Reading Recovery is based on Marie Clay’s theory of literacy processing — a theory of assembling a complex network of systems for reading and writing continuous text. This network includes the integration of perceptual, cognitive, and linguistic information sources, and the ways in which they assemble and reassemble depending on the demands of the task.
“Clay’s complex theory posits that many parts of the brain work together to utilize information of many kinds: phonological, syntactic, visual, perceptual, symbolic, orthographic, motoric, affective, conceptual, etc., with interconnections among all.” (Jones, 2006, p. 60)
“In every lesson, the goal is to help each child build an effective literacy processing system in which they independently monitor their own reading; search for information using meaning, language structure, and visual information in print; notice their errors; take unprompted action to correct those errors; and problem-solve flexibly (Clay, 2015; Doyle, 2019; Konstantellou & Lose, 2016). As the child engages in this range of strategic actions over time, their processing systems become stronger and more efficient, enabling them to read increasingly complex texts with fluency, accuracy, and a focus on meaning.” (Lose, 2020, p. 5)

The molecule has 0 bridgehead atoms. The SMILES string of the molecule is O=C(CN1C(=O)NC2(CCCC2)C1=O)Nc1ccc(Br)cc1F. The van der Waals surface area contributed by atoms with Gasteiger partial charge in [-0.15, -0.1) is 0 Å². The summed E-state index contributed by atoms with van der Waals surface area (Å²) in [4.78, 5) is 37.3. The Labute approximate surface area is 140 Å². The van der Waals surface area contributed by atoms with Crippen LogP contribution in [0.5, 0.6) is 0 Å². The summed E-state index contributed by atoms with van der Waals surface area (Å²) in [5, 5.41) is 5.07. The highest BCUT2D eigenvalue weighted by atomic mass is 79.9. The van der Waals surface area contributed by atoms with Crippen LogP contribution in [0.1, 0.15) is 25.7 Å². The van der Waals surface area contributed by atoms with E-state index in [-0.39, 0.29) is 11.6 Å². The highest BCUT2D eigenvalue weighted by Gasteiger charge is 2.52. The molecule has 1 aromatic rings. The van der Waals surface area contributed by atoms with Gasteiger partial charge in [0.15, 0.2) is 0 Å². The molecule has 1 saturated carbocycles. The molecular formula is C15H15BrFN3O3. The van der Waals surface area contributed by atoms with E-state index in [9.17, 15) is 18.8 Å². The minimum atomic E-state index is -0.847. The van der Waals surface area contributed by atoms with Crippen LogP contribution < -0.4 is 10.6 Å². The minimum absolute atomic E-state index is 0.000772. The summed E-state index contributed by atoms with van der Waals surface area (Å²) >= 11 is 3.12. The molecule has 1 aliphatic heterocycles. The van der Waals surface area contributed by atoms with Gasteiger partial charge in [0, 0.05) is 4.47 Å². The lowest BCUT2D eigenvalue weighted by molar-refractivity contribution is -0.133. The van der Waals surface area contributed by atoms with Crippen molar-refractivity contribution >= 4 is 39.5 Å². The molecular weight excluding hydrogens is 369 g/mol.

[Reading Recovery’s] “complex theory of literacy learning supports the view that there are many parts of literacy processing which can be difficult for children. Different children have different strengths and weaknesses, and there may be many causes of difficulty varying from child to child.” (Clay, 2015b, pp. 300–301)
A range of teaching procedures, therefore, are needed to help support the development of each child’s strategic control of literacy processing (Askew, 2018; Doyle, 2015, 2019). This calls for teacher knowledge and expertise in order to change the trajectory of learning from slow, or ineffective processing to fast, efficient parallel processing.
To learn more about how literacy processing theory are integrated throughout Reading Recovery, please see the Principles of Reading Recovery.